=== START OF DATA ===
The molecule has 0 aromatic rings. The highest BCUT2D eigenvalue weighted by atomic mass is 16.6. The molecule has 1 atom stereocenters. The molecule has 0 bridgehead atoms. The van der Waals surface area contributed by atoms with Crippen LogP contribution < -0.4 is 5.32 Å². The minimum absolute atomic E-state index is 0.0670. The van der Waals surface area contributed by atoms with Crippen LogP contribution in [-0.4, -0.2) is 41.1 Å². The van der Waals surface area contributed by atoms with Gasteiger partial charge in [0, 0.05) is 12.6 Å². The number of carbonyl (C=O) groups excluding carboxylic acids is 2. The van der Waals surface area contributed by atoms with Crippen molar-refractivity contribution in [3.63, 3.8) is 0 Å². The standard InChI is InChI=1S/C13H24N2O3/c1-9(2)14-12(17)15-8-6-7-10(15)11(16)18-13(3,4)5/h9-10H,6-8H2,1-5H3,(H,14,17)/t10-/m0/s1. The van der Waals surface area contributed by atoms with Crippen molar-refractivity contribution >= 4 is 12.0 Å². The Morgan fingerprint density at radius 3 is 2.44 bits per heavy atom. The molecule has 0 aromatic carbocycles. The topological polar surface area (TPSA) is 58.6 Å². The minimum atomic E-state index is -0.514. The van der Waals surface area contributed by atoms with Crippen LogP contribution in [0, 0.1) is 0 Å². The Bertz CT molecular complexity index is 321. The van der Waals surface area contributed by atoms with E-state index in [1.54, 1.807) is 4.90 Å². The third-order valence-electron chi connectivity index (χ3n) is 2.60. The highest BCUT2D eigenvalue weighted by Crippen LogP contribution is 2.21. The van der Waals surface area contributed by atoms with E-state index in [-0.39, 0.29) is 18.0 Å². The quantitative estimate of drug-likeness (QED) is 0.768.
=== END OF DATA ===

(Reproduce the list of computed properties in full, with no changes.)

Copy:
The molecule has 0 aromatic rings. The highest BCUT2D eigenvalue weighted by atomic mass is 16.6. The molecule has 1 atom stereocenters. The molecule has 0 bridgehead atoms. The van der Waals surface area contributed by atoms with Crippen LogP contribution < -0.4 is 5.32 Å². The minimum absolute atomic E-state index is 0.0670. The van der Waals surface area contributed by atoms with Crippen LogP contribution in [-0.4, -0.2) is 41.1 Å². The van der Waals surface area contributed by atoms with Gasteiger partial charge in [0, 0.05) is 12.6 Å². The number of carbonyl (C=O) groups excluding carboxylic acids is 2. The van der Waals surface area contributed by atoms with Crippen molar-refractivity contribution in [3.63, 3.8) is 0 Å². The standard InChI is InChI=1S/C13H24N2O3/c1-9(2)14-12(17)15-8-6-7-10(15)11(16)18-13(3,4)5/h9-10H,6-8H2,1-5H3,(H,14,17)/t10-/m0/s1. The van der Waals surface area contributed by atoms with Crippen molar-refractivity contribution >= 4 is 12.0 Å². The Morgan fingerprint density at radius 3 is 2.44 bits per heavy atom. The molecule has 0 aromatic carbocycles. The topological polar surface area (TPSA) is 58.6 Å². The minimum atomic E-state index is -0.514. The van der Waals surface area contributed by atoms with Crippen LogP contribution in [0, 0.1) is 0 Å². The Bertz CT molecular complexity index is 321. The van der Waals surface area contributed by atoms with E-state index in [1.54, 1.807) is 4.90 Å². The third-order valence-electron chi connectivity index (χ3n) is 2.60. The highest BCUT2D eigenvalue weighted by Crippen LogP contribution is 2.21. The van der Waals surface area contributed by atoms with E-state index in [-0.39, 0.29) is 18.0 Å². The quantitative estimate of drug-likeness (QED) is 0.768.